Back in 2006, Malabar reviewed Hot And Sweaty Rex - the third in a series of detective novels based on a world in which dinosaurs live along side humans. The idea sounded so silly that I went to paperbackswap.com to see if I could find them. Sure enough, I did.
The first is called Anonymous Rex and I enjoyed it, despite my previously declared lack of love for detective stories. In it we encounter Vincent Rubio, a detective - and a velociraptor - living and working in LA. He's got an addiction problem, a cash flow problem, a dead-partner problem, and probably a few other problems that I've forgotten to mention. Eventually he gets mixed up in a complex case where the events and sources are scattered over both NYC and LA.
The case itself wasn't the main thing that held my interest here. What worked for me was the humor and the world propped up by the humor. Dinosaurs have actually continued to evolve and still live among us, making up a small but significant percent of the population. They live disguised as humans.
Let me repeat that: these dinosaurs live among us, disguised as humans.
So it doesn't matter if you're a triceratops, a brontosaurus, or a velociraptor, you weigh something like what a human weighs, you're of similar height, and with enough work and the right equipment you can stuff your tail, horns, teeth and hide into a guise that lets you pass for human. You speak the local language, have a job, and generally get by. The "why" behind all that is even explained a bit.
It sounds totally implausible, and in fact it is totally implausible, but after a couple of chapters I stopped objecting. The writing is good enough to let that happen.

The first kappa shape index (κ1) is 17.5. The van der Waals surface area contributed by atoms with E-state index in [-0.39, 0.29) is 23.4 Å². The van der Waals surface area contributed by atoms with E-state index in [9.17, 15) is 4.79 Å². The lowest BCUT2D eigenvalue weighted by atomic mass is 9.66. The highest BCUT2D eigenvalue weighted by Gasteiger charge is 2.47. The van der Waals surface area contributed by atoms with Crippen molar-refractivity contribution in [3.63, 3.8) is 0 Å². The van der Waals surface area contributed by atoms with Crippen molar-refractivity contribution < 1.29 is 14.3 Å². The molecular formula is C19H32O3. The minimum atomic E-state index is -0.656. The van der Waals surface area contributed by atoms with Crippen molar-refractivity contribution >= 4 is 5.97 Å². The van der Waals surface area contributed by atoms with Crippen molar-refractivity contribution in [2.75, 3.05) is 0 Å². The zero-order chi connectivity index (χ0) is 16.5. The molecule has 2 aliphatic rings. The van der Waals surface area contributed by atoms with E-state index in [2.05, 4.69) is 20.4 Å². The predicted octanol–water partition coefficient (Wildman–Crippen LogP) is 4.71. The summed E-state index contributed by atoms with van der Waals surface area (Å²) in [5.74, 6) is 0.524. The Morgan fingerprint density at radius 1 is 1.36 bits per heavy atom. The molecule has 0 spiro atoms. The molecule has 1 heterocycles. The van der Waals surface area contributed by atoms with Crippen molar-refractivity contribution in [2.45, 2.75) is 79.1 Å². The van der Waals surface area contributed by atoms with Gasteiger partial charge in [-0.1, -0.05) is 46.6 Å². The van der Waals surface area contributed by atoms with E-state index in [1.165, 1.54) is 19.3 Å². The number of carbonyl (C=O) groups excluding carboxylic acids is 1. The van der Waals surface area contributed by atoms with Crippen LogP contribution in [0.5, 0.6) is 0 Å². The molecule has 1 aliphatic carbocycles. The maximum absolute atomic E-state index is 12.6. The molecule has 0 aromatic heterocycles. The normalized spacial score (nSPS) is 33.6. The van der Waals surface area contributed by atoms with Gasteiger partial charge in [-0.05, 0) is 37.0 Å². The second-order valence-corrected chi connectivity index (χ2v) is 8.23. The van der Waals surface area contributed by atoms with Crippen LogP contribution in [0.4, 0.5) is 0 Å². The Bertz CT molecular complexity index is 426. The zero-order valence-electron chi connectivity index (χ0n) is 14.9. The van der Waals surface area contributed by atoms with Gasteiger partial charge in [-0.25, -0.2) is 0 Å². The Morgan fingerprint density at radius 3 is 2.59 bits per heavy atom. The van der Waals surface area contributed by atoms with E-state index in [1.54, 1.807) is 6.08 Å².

The characters are endearing in a way, and obviously humor is a part of this tale, though it's not laugh-out-loud funny in my opinion. Regardless, the humor works, and it kept me engaged.
If I have a gripe it is one that has been common to most of the detective novels I've read. At some point there's a place where some "useful information" (tm) falls into the hands of the detective, and I am all too aware that it's a plot point; it just doesn't feel natural. In this case that happened about three-fourths of the way through the book and it was jarring. There were any number of ways that information could have been introduced much earlier in the story, so that when it became important it wouldn't have clearly been presented just a chapter or two before. But as I say, that's an issue I've hit in one way or another in a lot of the detective novels I've read.
One other issue that comes up is the prevalence of dinos in the world. Vincent tells us they're not that common - perhaps five or ten percent of the population - but he keeps on running into them. After a while I started to wonder if his estimates of their prevalence weren't a bit off, but perhaps not. Certainly they think humans are an inferior species, so ignoring us is second nature to them. Given that, perhaps only the dino/dino interactions are the important ones in their perspective, and thus almost all we read about. But I still don't know how many there really are.
Overall this book was fun. It's a mind-candy kind of work. I enjoyed it, and I'll read the sequels over time, but I probably won't reread Anonymous Rex in the future.